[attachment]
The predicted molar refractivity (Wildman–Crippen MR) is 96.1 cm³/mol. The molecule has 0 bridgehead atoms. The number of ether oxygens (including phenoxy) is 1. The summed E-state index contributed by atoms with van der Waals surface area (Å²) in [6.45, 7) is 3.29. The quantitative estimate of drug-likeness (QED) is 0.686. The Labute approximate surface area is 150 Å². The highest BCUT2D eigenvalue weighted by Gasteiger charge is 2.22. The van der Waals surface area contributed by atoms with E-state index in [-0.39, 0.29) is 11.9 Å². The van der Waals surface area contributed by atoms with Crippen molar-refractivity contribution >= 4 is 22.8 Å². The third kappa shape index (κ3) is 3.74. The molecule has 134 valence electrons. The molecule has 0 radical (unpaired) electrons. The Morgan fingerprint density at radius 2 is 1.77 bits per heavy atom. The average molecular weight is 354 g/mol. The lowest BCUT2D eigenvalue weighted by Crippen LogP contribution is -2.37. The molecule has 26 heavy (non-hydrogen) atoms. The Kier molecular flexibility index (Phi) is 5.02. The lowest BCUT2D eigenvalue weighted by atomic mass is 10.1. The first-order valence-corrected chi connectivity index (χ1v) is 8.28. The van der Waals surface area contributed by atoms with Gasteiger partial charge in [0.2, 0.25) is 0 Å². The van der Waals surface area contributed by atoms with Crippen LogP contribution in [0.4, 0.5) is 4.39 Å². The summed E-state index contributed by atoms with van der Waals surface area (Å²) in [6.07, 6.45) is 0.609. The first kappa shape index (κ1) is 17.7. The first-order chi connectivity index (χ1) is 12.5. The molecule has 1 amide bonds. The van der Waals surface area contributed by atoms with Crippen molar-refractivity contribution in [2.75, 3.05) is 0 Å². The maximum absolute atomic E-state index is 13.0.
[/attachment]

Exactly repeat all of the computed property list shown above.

The predicted molar refractivity (Wildman–Crippen MR) is 96.1 cm³/mol. The molecule has 0 bridgehead atoms. The number of ether oxygens (including phenoxy) is 1. The summed E-state index contributed by atoms with van der Waals surface area (Å²) in [6.45, 7) is 3.29. The quantitative estimate of drug-likeness (QED) is 0.686. The Labute approximate surface area is 150 Å². The highest BCUT2D eigenvalue weighted by Gasteiger charge is 2.22. The van der Waals surface area contributed by atoms with E-state index in [-0.39, 0.29) is 11.9 Å². The van der Waals surface area contributed by atoms with Crippen molar-refractivity contribution >= 4 is 22.8 Å². The third kappa shape index (κ3) is 3.74. The molecule has 134 valence electrons. The molecule has 0 radical (unpaired) electrons. The Morgan fingerprint density at radius 2 is 1.77 bits per heavy atom. The average molecular weight is 354 g/mol. The lowest BCUT2D eigenvalue weighted by Crippen LogP contribution is -2.37. The molecule has 26 heavy (non-hydrogen) atoms. The Kier molecular flexibility index (Phi) is 5.02. The lowest BCUT2D eigenvalue weighted by atomic mass is 10.1. The first-order valence-corrected chi connectivity index (χ1v) is 8.28. The van der Waals surface area contributed by atoms with Gasteiger partial charge in [0.2, 0.25) is 0 Å². The van der Waals surface area contributed by atoms with Crippen LogP contribution in [0.4, 0.5) is 4.39 Å². The summed E-state index contributed by atoms with van der Waals surface area (Å²) in [6.07, 6.45) is 0.609. The first kappa shape index (κ1) is 17.7. The first-order chi connectivity index (χ1) is 12.5. The molecule has 1 amide bonds. The van der Waals surface area contributed by atoms with Crippen molar-refractivity contribution in [2.75, 3.05) is 0 Å². The maximum absolute atomic E-state index is 13.0.